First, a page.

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Ruobo Zhou joins Department of Chemistry faculty
25 June 2020
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Zhou
                                                  Ruobo Zhou

The Department of Chemistry is pleased to announce that Dr. Ruobo Zhou will join its faculty as an assistant professor of chemistry on January 1, 2021.

Zhou earned his bachelor’s degree at the University of Science and Technology of China and his doctoral degree at the University of Illinois Urbana-Champaign. He comes to Penn State from the Department of Chemistry and Chemical Biology at Harvard University, where he is a postdoctoral fellow sponsored by the Howard Hughes Medical Institute through the Life Sciences Research Foundation with the Zhuang lab.

Department Head Phil Bevilacqua said, “I am delighted that Ruobo will be joining our faculty. He works at the interface of analytical, biochemical, and physical chemistry. His single-molecule research in cell signaling is cutting edge and will advance research into cancer neurodegenerative diseases. Ruobo is extraordinarily creative, capable, and productive and we look forward to having him join the faculty next year.”

Zhou added that he’s also excited to join the Penn State chemistry community. “I am very excited to join the chemistry department at Penn State to work with the brilliant undergrads, graduate students, postdocs, and fellow PIs who make Penn State chemistry the world-renowned department that it is,” he said. Zhou looks forward to teaching a wide range of courses and taking an active leadership role in fostering diversity and inclusion at Penn State.

Zhou’s current research focuses on the interface of physics, chemistry, engineering, and biology. Combining advanced imaging and -omics techniques, he aims to quantitatively and functionally understand the dynamics and organizations of the clustering behaviors of proteins and RNAs that are involved in fundamental cell functions as well as in cancer and neurodegenerative diseases. Scientists only recently discovered that the clustering behaviors of proteins and RNAs are a common phenomenon seen in a broad spectrum of biological processes. Cells can dynamically sort proteins and RNAs into nano- to micro-sized compartments to facilitate their cellular functions by concentrating the required molecular components within a confined space, isolated from other irrelevant molecules. Dysregulation of these clustering behaviors leads to cancer and neurodegenerative diseases.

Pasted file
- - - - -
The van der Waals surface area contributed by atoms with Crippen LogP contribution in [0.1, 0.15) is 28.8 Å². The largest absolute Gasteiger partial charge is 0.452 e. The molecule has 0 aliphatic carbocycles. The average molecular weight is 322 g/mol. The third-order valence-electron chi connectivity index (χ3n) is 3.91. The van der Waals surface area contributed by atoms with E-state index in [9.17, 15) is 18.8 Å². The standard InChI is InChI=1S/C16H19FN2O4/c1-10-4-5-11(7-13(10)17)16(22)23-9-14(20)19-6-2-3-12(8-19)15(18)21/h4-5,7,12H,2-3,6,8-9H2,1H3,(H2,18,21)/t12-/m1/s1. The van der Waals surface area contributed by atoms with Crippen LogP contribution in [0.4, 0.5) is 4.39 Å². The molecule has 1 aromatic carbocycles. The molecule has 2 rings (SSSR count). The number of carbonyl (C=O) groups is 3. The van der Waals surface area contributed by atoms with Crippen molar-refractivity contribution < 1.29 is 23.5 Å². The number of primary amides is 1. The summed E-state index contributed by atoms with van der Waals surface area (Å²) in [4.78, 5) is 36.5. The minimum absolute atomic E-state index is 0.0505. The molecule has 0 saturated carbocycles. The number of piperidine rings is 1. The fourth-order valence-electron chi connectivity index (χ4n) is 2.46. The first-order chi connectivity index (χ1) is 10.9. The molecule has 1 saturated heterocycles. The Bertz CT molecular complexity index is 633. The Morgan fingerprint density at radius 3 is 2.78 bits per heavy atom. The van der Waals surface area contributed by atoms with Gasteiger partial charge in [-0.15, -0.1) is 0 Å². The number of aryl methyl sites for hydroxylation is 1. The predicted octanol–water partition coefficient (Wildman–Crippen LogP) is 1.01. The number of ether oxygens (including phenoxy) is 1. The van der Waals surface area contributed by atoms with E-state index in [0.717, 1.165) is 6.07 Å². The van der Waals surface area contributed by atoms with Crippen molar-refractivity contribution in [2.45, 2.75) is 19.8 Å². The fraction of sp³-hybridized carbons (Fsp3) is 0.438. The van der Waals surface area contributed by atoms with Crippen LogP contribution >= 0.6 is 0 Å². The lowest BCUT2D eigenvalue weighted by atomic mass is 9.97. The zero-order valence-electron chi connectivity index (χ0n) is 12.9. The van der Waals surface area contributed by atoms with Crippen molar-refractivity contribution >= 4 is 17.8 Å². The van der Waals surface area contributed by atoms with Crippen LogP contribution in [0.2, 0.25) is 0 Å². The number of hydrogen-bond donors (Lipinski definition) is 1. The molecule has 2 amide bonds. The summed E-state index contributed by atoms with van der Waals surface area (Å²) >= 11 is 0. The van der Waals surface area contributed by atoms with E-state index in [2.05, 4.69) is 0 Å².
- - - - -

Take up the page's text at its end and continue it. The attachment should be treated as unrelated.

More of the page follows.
Zhou’s research seeks to elucidate the origin, structure, and function of these biomolecular clustering behaviors and how they collectively respond to changing conditions during growth, development, and disease at the molecular, cellular, and tissue levels.

He plans to continue his research at Penn State and looks forward to establishing a lab on campus. “I believe that some of the most exciting scientific discoveries are going to happen at the interface of disciplines,” he said. “In my future lab, I hope to assemble a research team with diverse backgrounds such as chemistry, physics, engineering, and biology.”

In his free time, Zhou enjoys hiking, doing Chinese calligraphy, watching TV and traveling with family.

Please join the Department of Chemistry in welcoming Dr. Ruobo Zhou to Penn State.